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The planets appear to be aligning for the release of the third generation iPhone this summer. Of particular interest to our community are the rumors of a larger image sensor that supports up to 3.2 megapixel still captures, and the ability to record video.

If indeed we see these upgrades, then the iPhone stands to move forward as the "camera you always have with you." Combined with the already useful network connectivity and plethora of photography software via the App store, you could find yourself reaching for your smartphone first in picture taking situations. I predict we would see more candids and grab shots captured with an upgraded iPhone. We should know more this coming June.

iPhone App Reviews

Cropulater Brings Picture Cropping to the iPhone

Panorama 2.1 for the iPhone

FotoTimer Provides Self-Timer for the iPhone

HP iPrint App Makes Printing Easy from iPhone or iPod touch

True Photo App for iPhone: CameraBag

"Exposure" (Now "Darkslide") Puts Flickr on Your iPhone


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Now Available! The Digital Photography Companion. The official guide for The Digital Story Virtual Camera Club.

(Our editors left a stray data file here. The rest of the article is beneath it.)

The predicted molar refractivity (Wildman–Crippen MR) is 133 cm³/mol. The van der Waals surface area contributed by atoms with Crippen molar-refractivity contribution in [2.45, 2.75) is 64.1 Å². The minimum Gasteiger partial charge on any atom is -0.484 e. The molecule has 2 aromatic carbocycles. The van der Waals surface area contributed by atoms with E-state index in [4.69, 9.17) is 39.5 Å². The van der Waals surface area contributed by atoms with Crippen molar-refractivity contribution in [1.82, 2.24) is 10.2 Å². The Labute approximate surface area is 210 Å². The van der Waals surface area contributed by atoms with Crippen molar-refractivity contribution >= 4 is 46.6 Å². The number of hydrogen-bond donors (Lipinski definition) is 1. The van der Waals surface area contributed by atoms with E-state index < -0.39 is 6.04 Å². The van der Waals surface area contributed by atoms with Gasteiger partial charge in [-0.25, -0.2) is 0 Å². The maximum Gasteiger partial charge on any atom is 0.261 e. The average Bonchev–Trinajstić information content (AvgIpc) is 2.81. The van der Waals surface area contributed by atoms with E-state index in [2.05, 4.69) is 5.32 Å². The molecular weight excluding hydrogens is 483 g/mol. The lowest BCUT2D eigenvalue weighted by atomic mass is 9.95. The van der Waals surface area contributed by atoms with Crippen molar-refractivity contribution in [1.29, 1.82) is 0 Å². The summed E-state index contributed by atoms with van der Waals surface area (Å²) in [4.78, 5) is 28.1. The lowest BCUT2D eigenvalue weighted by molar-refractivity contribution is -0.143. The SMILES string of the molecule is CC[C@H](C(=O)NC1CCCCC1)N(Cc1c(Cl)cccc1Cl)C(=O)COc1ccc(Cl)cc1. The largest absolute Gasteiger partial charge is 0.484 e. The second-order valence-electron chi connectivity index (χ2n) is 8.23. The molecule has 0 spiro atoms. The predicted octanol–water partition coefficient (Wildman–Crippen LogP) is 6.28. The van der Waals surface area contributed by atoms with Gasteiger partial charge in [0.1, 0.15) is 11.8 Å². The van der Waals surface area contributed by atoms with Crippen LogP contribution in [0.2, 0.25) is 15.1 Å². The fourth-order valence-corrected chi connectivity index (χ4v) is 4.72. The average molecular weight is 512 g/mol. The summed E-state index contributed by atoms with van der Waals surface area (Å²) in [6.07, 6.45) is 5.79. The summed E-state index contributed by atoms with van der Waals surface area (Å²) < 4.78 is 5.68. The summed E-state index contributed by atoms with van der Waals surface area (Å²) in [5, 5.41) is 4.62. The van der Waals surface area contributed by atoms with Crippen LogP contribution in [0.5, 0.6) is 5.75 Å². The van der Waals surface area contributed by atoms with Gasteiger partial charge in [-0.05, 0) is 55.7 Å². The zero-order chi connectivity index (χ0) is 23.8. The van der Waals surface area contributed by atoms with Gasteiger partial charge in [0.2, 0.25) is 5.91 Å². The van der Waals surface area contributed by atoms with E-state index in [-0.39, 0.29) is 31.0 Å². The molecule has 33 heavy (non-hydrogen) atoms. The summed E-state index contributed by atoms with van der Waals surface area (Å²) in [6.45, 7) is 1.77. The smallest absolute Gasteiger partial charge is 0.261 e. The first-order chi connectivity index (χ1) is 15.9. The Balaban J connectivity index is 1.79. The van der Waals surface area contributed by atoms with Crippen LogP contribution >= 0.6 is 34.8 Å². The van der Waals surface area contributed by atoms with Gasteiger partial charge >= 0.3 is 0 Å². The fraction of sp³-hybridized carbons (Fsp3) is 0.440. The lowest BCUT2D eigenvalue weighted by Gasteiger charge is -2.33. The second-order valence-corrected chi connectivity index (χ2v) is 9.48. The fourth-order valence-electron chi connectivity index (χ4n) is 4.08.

• 25 handy and informative tables for quick reference.
  • Metadata listings for every photo in the book
  • Dedicated chapter on making printing easy.
  • Photo management software guide.
  • Many, many inside tips gleaned from years of experience.
  • Comprehensive (214 pages), yet fits easily in camera bag.

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Terrific video by PhotoAnswers where Canon Product Manager Mike Owen discusses the new Canon T1i (500D). In short, the combination of attributes including affordable price, high resolution LCD, HD video recording, and high ISO -- all crammed into a compact package, make the Rebel T1i a tempting DSLR. You'll have even a harder time resisting after watching this video.


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I was up on the second floor talking with a senior clerk in Housewares who had just found out she was going to lose her job. This was the first week of liquidation at the Gottschalks department store in Santa Rosa, Ca. She had worked for the company for more than 5 years.

"How are you doing?" I asked.

"Mostly, I'm just mad." she replied. "I just hate seeing this happen here. And I don't want to lose my job."

She said this as she kindly helped me with a small purchase during our conversation.

By way of background, I learned that: "Gottschalks, founded in Fresno in 1904, operated 58 department stores and three specialty stores, including locations in Santa Cruz and Watsonville. It had about 5,200 employees in California, Oregon, Washington, Alaska, Idaho and Nevada," wrote Tim Sheehan of The Fresno Bee. "Gottschalks filed for Chapter 11 bankruptcy in mid-January in hopes of either reorganizing its debt or finding a buyer." But unfortunately neither plan worked and they had to turn over their business to a liquidator.